Code considerations in fabric structure design

May 1st, 2010 / By: / Continuing Education

Elegance, airiness and sculptural possibilities may motivate an architect to incorporate a fabric structure in a building design. Implications of this choice are not limited to building form. Design of a fabric structure as part of a large-scale commercial project may require an architect to collaborate with a manufacturer to properly complete design and construction. Similarly, achieving code compliance may involve a code consultant. As owners, architects and others involved in building design and construction adopt an Integrated Design Process (IDP), such collaborative efforts will facilitate better integration of fabric structures in a complex building design.

The International Building Code (IBC) includes provisions for fabric structures in Chapter 31-Special Construction. In this way, they are addressed separately from conventional building systems covered in Chapter 6-Types of Construction. In Chapter 6, structural frame, walls, floors and roofs are assigned minimum fire-resistance ratings for each of the five basic construction types. Fabric structures are not mentioned. Chapter 31 refers to Chapter 6-Types, classifying noncombustible membrane structures as Type IIB construction. This means membrane structures, even where noncombustible, cannot achieve Type I classification, which entails the highest level of fire-resistance. Membrane structures other than the noncombustible variety are classified as either Type IV or Type V.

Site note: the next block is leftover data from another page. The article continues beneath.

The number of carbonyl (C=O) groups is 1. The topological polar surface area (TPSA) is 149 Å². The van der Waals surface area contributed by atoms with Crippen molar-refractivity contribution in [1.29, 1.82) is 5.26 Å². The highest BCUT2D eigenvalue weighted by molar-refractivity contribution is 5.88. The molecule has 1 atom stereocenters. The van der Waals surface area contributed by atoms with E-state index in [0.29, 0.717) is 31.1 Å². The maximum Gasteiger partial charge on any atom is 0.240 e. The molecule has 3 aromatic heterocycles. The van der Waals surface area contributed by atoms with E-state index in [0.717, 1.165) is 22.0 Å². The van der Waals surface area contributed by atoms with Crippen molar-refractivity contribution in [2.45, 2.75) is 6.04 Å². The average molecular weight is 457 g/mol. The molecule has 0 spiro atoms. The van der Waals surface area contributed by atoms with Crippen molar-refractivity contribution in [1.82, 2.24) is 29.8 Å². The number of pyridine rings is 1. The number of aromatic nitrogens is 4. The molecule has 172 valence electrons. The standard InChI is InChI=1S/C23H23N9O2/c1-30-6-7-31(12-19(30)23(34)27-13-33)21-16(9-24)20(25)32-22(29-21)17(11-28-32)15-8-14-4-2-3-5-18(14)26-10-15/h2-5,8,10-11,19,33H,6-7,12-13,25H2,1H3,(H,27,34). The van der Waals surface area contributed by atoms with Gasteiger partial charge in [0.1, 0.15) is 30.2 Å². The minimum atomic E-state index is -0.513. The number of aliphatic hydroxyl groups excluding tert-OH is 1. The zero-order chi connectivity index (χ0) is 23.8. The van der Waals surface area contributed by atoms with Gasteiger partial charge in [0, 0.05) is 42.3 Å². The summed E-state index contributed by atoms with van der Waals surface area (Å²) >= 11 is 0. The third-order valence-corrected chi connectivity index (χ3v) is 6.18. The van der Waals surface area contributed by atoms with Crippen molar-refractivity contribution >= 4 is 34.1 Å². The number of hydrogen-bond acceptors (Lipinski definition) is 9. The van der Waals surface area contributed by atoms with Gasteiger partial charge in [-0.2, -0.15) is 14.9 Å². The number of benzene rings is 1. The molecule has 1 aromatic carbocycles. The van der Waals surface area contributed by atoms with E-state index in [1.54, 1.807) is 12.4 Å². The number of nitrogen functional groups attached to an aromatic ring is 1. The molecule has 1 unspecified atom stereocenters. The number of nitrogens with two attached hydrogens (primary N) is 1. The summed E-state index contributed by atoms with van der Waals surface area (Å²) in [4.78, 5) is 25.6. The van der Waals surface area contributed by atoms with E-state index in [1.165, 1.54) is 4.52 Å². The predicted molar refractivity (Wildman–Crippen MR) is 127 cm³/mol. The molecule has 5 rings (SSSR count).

IBC Chapter 31 contains a brief section for “membrane structures” and another for “awnings and canopies.” The membrane structure section applies to spaces sheltering large numbers of occupants-assembly occupancies-for example. Assembly occupancies trigger requirements for high-level fire-resistance such as Type I construction and automatic sprinkler systems, both of which present challenges to incorporating a fabric structure.

Two projects illustrate complexity of code and structural issues triggered where fabric structures are designed for large-scale facilities. Each project is an example of how collaboration has optimized fabric structure design and achieved code compliance.

Case study: Fabric entrance canopy

University of Nevada at Las Vegas Student Union Building

Architects Tate, Snyder & Kimsey designed a fabric entrance canopy as part of a 135,000 sq. ft. student center, completed in 2007 for the University of Nevada, Los Vegas (UNLV). This facility includes office, lab, conference, food service, theater and ballroom-a mix of assembly and other occupancies enclosed with conventional construction.

The fabric structure is separated from the building proper and is limited to shading an outdoor plaza-amphitheatre. Nineteen steel columns support a two-level horizontal grid, incorporating what IBC Chapter 31 refers to as a “membrane-covered frame structure.” The fabric membrane is tensioned to support itself (resisting wind loads) and to function as a weather barrier, shading the plaza below.

Separating the canopy from the main building and elevating the fabric grid 40 ft. above plaza level complied with fire-safety provisions of the building code; however, there were structural issues to resolve. The original design envisioned rectangular fabric panels oriented horizontally, which raised concerns identified by the canopy fabricator, Span Systems, over long-term structural performance of the fabric. After completing 3-D modeling and shade studies, the fabricator proposed tensioned saddle-shape fabric panels spanning between the two parallel grids. Curved panel design tensions the fabric surface more uniformly and complements the rectilinear grid. Shading coverage is evident in the photograph of the finished canopy.